After a serious injury, illness or surgery, you may recover slowly. You may need to regain your strength, relearn skills or find new ways of doing things you did before. This process is rehabilitation. Rehabilitation often focuses on

Read more on www.nlm.nih.gov
Occupational hearing loss
Occupational hearing loss is damage to the inner ear from noise or vibrations due to certain types of jobs or entertainment.

Read more on www.nlm.nih.gov
Industrial bronchitis
Industrial bronchitis is swelling (inflammation) of the large airways of the lungs that occurs in some people who work around certain dusts, fumes, smoke, or other substances. See also: Acute bronchitis Bronchitis Chronic bronchitis

Read more on www.nlm.nih.gov
Occupational Health for Healthcare Providers
Healthcare workers are exposed to many job hazards. These can include Follow good job safety and injury prevention practices. They can reduce your risk of health problems. Use protective equipment, follow infection control guidelines, learn the right way to lift heavy objects, and find ways to manage stress.

Read more on www.nlm.nih.gov
Occupational Asthma
Occupational asthma is a lung disorder in which various substances found in the workplace lead to breathing difficulties. See also: Asthma

Read more on www.nlm.nih.gov
Sun Exposure
Ultraviolet (UV) rays are an invisible form of radiation. They can penetrate your skin and damage your skin cells. Sunburns are a sign of skin damage. Suntans aren't healthy, either. They appear after the sun's rays have already killed some cells and damaged others. UV rays can cause skin damage during any season or at any temperature. They can also cause eye problems, wrinkles, skin spots, and skin cancer. To protect yourself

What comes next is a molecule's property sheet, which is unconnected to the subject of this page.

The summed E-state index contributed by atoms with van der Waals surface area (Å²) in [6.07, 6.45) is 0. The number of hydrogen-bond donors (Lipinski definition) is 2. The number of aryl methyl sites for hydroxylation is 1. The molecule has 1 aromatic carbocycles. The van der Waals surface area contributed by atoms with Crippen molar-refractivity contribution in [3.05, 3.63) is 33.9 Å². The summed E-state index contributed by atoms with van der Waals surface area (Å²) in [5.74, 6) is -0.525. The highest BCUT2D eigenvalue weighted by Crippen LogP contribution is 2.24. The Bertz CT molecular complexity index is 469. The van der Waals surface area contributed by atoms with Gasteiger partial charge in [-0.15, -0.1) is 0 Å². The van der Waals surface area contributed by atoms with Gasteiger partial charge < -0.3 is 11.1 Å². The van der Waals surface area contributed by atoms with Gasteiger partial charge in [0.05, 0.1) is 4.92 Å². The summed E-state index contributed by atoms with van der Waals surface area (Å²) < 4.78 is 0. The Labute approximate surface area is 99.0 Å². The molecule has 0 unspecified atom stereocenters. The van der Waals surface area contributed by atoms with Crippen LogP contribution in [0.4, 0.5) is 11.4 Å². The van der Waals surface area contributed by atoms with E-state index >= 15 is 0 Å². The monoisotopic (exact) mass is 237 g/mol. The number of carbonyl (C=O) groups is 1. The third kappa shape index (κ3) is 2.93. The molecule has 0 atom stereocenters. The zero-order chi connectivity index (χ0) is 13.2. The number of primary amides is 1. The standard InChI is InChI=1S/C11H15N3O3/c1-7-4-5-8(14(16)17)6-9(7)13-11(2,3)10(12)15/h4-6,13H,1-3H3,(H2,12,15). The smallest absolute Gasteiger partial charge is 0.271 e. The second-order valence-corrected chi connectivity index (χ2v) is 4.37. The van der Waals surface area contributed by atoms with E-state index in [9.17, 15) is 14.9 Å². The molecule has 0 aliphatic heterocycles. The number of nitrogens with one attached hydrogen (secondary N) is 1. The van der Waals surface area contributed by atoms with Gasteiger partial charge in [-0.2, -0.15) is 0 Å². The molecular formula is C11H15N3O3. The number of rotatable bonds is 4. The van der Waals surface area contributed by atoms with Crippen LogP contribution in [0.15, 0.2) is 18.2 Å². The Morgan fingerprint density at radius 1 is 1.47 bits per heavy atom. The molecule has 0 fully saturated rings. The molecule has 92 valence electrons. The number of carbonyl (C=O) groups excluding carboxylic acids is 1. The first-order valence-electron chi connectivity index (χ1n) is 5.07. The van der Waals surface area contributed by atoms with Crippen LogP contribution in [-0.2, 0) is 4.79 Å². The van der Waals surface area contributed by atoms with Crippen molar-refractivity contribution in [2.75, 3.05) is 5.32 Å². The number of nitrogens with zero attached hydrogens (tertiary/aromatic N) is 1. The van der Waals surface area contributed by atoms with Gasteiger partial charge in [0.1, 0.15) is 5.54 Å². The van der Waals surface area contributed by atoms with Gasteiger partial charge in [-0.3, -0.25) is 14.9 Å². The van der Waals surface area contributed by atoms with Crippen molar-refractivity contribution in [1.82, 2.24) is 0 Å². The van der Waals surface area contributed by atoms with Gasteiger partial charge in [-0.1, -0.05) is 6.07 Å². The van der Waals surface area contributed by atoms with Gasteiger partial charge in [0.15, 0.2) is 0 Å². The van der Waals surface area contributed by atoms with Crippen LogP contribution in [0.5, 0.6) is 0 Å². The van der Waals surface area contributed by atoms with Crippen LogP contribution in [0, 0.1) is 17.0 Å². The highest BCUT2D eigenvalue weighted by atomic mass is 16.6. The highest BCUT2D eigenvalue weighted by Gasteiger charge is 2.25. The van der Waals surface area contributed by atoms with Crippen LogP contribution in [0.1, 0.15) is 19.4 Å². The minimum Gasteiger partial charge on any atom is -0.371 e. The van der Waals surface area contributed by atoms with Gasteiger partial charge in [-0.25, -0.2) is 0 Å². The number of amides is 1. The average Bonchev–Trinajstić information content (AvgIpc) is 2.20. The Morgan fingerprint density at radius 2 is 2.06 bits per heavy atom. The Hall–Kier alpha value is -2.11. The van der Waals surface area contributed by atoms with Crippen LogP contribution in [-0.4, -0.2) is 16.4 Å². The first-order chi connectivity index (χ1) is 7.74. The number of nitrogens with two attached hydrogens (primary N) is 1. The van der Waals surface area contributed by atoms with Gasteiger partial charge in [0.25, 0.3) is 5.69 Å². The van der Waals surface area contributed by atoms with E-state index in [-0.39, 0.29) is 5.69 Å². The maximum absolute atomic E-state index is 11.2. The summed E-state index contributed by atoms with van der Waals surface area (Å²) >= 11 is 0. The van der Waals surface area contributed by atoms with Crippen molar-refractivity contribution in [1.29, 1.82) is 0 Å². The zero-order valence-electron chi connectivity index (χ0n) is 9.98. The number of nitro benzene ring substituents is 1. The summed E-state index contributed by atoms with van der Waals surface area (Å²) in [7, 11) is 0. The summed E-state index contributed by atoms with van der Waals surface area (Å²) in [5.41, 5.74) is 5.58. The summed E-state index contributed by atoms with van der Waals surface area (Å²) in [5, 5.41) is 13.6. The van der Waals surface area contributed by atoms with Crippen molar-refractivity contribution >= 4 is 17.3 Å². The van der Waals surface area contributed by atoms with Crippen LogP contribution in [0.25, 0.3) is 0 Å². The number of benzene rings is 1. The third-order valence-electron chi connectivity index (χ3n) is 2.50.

Read more on www.nlm.nih.gov
Abi-Dargham, A. et al (2000). Increased baseline occupancy of D 2 receptors by dopamine in schizophrenia. PNAS 2000 97:8104-8109

Read more on www.nhs.uk
Breath alcohol test
Barnosky AR, Chapman DK, Roth VS. Occupational medicine and cccupational health in the emergency department. In: Marx J, ed. Rosen's Emergency Medicine: Concepts and Clinical Practice. 6th ed. St. Louis, Mo: Mosby, 2006:chap 199.

Read more on www.nlm.nih.gov
The cause is unknown, but chronic sunlight exposure and eye irritation may contribute to its development. Welding is a significant occupational risk.

Read more on www.nlm.nih.gov
Nursing Homes
A nursing home is a place for people who don't need to be in a hospital but can't be cared for at home. Most nursing homes have nursing aides and skilled nurses on hand 24 hours a day. Some nursing homes are set up like a hospital. The staff provides medical care, as well as physical, speech and occupational therapy. There might be a nurses' station on each floor. Other nursing homes try to be more like home. They try to have a neighborhood feel. Often, they don't have a fixed day-to-day schedule, and kitchens might be open to residents. Staff members are encouraged to develop relationships with residents.

Read more on www.nlm.nih.gov
Pulmonary fibrosis
Factors that make you more susceptible to pulmonary fibrosis include: Age. Although pulmonary fibrosis has been diagnosed in children and infants, the disorder is much more likely to affect middle-aged and older adults., Your sex. In general, men are more likely to have pulmonary fibrosis than women are., Occupational and environmental toxins. You have an increased risk of developing pulmonary fibrosis if you work in mining, farming or construction or you're exposed to pollutants known to damage your lungs., Radiation and chemotherapy. Having radiation treatments to your chest or using certain chemotherapy drugs makes you more susceptible to pulmonary fibrosis.

Read more on www.mayoclinic.com